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By Duane Craig
May 8, 2017
It’s not easy for superintendents to ask for help managing construction projects when they’re expected to be superhuman. But not asking can lead to disaster. The best approach is to recognize that you need help and be proactive in seeking it out.
If you read the job descriptions many contractors use to detail what a superintendent is responsible for, you quickly notice a big departure from what’s realistically feasible. These job descriptions require supers to handle every aspect of managing a project while also being responsible for, well, everything. In fact, if the super could do everything the job descriptions say, the contractor wouldn’t need anybody else on staff.
Most superintendents are happy with their jobs even though they work very long hours. But everyone needs some time off to recharge and tend to their life outside of work. When the demands of a project exceed your availability, chances are, you’re in over your head.
Here’s a guide to the telltale signs that you’re not going to be able to do it all alone.
Once you have reviewed the plans, it's time to take them out to the field and compare them to what is already on the ground. On new construction, the site plans will be all over the map. Some are highly detailed with topographic elements and elevations, while others just show the bare minimum. This is your first glimpse into the quality of the design documents. Look carefully at what the plans show and compare that to what actually exists. Check to see whether utilities are correctly shown and visualize the access issues to the site. Consider the surrounding area and the potential challenges of nearby businesses, residential areas, and even other construction.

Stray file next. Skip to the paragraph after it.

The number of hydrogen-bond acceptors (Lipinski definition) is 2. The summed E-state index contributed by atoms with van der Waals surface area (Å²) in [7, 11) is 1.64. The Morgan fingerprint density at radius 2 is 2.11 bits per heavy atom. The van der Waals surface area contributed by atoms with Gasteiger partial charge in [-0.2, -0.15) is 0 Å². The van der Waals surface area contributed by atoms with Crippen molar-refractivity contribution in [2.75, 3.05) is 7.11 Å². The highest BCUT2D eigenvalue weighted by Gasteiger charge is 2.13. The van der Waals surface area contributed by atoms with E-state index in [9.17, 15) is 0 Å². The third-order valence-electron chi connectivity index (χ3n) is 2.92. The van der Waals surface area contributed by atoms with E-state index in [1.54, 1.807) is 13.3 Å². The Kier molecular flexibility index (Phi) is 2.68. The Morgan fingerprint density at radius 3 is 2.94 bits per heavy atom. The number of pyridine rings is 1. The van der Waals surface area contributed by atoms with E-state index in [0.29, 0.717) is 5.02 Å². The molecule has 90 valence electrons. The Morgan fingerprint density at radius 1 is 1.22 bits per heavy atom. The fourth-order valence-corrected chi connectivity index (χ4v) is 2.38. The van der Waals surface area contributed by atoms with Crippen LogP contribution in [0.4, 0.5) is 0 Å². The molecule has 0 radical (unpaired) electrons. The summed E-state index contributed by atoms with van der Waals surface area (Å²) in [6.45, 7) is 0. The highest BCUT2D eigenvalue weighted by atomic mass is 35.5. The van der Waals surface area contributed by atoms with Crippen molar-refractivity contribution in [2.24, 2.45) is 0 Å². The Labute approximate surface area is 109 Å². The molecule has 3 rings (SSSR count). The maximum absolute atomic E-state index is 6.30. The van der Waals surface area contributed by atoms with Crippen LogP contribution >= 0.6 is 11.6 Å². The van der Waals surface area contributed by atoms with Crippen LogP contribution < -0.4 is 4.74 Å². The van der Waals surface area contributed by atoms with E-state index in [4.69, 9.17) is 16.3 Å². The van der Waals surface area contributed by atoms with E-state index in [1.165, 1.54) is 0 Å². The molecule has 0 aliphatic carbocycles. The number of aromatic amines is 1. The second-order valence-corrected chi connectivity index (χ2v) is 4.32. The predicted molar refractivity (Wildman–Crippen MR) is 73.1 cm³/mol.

If the project is a renovation, then you have even more to consider. It's likely the plans you're looking at are the original building plans with changes made to account for the renovation. That means that any mistakes in the original plans, as well as anything that was left out of the as-builts are potential issues for you.
There is also the aspect of wear and tear. To save time and money, owners very often spend little time on discovery. This comes back to bite you, especially with hidden items like plumbing, electrical, drains, and HVAC. If the tenants have used acid-based drain cleaners on cast iron drainpipes, for example, it's a good bet those pipes are corroded. If the structure is old, there's a real possibility there hasn't been an accurate discovery done. So, you could even face changes to the structure.
In another stage of plan review, it's a good idea to test the assumptions that others have made before you. A key place to look is the estimate. Rather than a random assessment, get specific. Start with critical foundation aspects and compare the work breakdown structure to the plans. The plans should show each part of the finished foundation. So if the plans call for a 10 square-yard slab but the work breakdown structure doesn't include concrete scoring or expansion joints, then there is potential labor, equipment, and material shortfalls. Do some quick checks on each early phase of construction to see just how closely the estimate is lining up with plans.